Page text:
¿Cómo estás? Estoy bien gracias - mentira!

4
votes

In English, in response to this question we very rarely say "Estoy mal". We have responses like; mustn't grumble - not too bad - I have been worse - could be better - so-so - etc,,,,,

What expressions can you use in Spanish that lie between Mal and Bien?

¿Cómo estás? : La verdad, estoy más o menos Is that acceptable for example?

8676 views
updated NOV 16, 2009
posted by 00515f39

13 Answers

7
votes

Hola FRancissmile

Bueno, se puede decir esto:

No muy bien, la verdad...

voy tirando....

No me puedo quejar....

He estado mejor.....

Pues...¿qué quieres que te diga?...

Pues..¿para qué hablar?.....

En fin, hay muchas fórmulas, espero que no tengas que usar ningunawink

updated NOV 14, 2009
posted by 00494d19
Exactly what I wanted. Thanks.
2
votes

A way to say you are not good, is to say "Quieres que te cuente?" We use this in Argentina and it literally means "do you want me to tell you?", as a way of saying "you don't want to know. It will be a list of bad things." Usually used between friends.

updated NOV 13, 2009
posted by 00e657d4
2
votes

regular, asi asi, estupendo.

updated NOV 13, 2009
edited by jamesgv0r
posted by jamesgv0r
1
vote

¿Cuál es la frase por "tengo un pie en la tumba"?, la que es como suelo sentir.

updated NOV 16, 2009
edited by 0074b507
posted by 0074b507
tengo un pie en la tumba? with a foot on the grave? That's when you're really sick or when you refer to someone very sick... as in death-threatening situation, enough to say you're a foot away from your own grave.
Actually it is "to have one foot in the grave" like you're in the process of stepping in. At death's door. It's a common hyperbolie for "I'm feeling miserable".
1
vote

You can also say "más o menos" when meaning "so-so". Extremely used in Southamerica!

updated NOV 16, 2009
posted by zenejero
1
vote

Another response in English is "(I) Can´t complain."

Much like Spanish, I have noticed, at least in this area, that we drop the initial subject when giving responses to questions even though we don't have the verb tense to clarify it.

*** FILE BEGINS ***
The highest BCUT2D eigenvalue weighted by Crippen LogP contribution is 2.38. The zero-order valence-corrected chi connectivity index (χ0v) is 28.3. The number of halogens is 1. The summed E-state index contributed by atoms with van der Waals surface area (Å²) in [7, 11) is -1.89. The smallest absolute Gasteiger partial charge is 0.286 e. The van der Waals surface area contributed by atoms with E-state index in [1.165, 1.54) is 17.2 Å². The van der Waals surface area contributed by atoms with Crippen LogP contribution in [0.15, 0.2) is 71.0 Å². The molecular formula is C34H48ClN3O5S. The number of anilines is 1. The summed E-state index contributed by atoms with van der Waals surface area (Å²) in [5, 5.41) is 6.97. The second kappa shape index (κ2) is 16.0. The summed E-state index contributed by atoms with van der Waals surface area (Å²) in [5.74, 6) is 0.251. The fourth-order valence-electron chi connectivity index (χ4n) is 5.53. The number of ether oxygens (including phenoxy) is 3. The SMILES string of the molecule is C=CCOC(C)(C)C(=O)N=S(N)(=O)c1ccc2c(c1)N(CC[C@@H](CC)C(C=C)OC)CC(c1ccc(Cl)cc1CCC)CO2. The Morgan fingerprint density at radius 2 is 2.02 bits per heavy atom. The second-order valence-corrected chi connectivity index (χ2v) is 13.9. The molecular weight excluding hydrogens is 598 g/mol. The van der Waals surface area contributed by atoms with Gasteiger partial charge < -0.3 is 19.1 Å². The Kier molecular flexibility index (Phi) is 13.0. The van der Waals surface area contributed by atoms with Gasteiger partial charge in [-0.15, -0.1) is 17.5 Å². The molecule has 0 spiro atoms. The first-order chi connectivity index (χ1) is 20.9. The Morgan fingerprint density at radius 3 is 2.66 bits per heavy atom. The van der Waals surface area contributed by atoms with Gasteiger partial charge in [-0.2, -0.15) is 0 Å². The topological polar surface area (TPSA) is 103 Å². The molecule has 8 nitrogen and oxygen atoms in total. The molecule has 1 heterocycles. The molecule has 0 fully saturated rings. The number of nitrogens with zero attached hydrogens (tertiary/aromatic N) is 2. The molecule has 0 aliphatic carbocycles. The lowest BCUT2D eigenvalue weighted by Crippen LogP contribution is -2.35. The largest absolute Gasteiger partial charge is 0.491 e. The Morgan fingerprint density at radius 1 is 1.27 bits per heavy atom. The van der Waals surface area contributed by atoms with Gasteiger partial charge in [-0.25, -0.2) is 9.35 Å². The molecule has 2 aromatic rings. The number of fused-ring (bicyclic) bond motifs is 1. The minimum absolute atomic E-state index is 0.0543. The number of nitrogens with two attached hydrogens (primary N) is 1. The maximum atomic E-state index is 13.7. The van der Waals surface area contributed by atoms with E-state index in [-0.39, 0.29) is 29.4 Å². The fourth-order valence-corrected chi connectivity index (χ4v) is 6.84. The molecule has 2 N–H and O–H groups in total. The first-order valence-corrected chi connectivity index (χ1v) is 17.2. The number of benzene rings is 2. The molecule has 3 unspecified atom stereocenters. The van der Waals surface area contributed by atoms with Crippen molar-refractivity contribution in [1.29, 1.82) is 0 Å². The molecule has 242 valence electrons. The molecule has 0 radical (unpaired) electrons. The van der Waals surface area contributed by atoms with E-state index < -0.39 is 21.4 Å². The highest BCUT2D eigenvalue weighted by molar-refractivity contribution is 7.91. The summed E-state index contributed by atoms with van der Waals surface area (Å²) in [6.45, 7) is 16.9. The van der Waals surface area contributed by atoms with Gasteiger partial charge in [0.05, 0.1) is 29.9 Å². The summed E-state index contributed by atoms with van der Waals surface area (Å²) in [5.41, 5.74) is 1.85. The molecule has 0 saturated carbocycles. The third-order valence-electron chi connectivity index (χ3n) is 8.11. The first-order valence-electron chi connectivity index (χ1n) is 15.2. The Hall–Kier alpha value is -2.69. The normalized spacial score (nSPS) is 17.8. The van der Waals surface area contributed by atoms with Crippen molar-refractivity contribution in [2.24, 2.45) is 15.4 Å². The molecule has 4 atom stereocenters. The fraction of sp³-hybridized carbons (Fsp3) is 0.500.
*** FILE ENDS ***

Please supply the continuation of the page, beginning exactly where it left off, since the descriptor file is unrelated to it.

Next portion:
updated NOV 13, 2009
posted by aloshek
sorry, webdunce, didn´t see you had that in there already...guess it's time to take a break.
1
vote

In English, there is also fair-to-middlin´ (It ends in a g, but people who use this phrase would never pronounce the g on a word that ends in -ing...at least not in the States)

It means: not too bad, not too great; can´t complain; so-so; etc.

updated NOV 13, 2009
posted by webdunce
Interesting...I've never heard that one.
Think Southeastern USA, we use it all the time here.
I like it!
We use it up in the north woods, too!
0
votes

"dos, tres" always makes people smile. (Used often in Mexico.)

updated NOV 16, 2009
edited by 0057ed01
posted by 0057ed01
0
votes

Or you could say 'gracias a dios' or 'bien, gracias a dios'

updated NOV 15, 2009
posted by Chavag
0
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Being mindfull that I am not as fit as I used to be and that I am not too bad for my age I normally say bastante bien gracias.

updated NOV 13, 2009
posted by kenwilliams
0
votes

I think that there are as many books that say to use ,asi-asi for a response to ¿como estás ? as there are native speakers who don''t know what it means. I use mas o menos or regular.

updated NOV 13, 2009
posted by adamstebbins
0
votes

Can you say 'así así' for 'so so'?

updated NOV 13, 2009
posted by Chavag
yes:)
0
votes

Hóla cómo estás?--------------------------Regular

updated NOV 13, 2009
posted by ray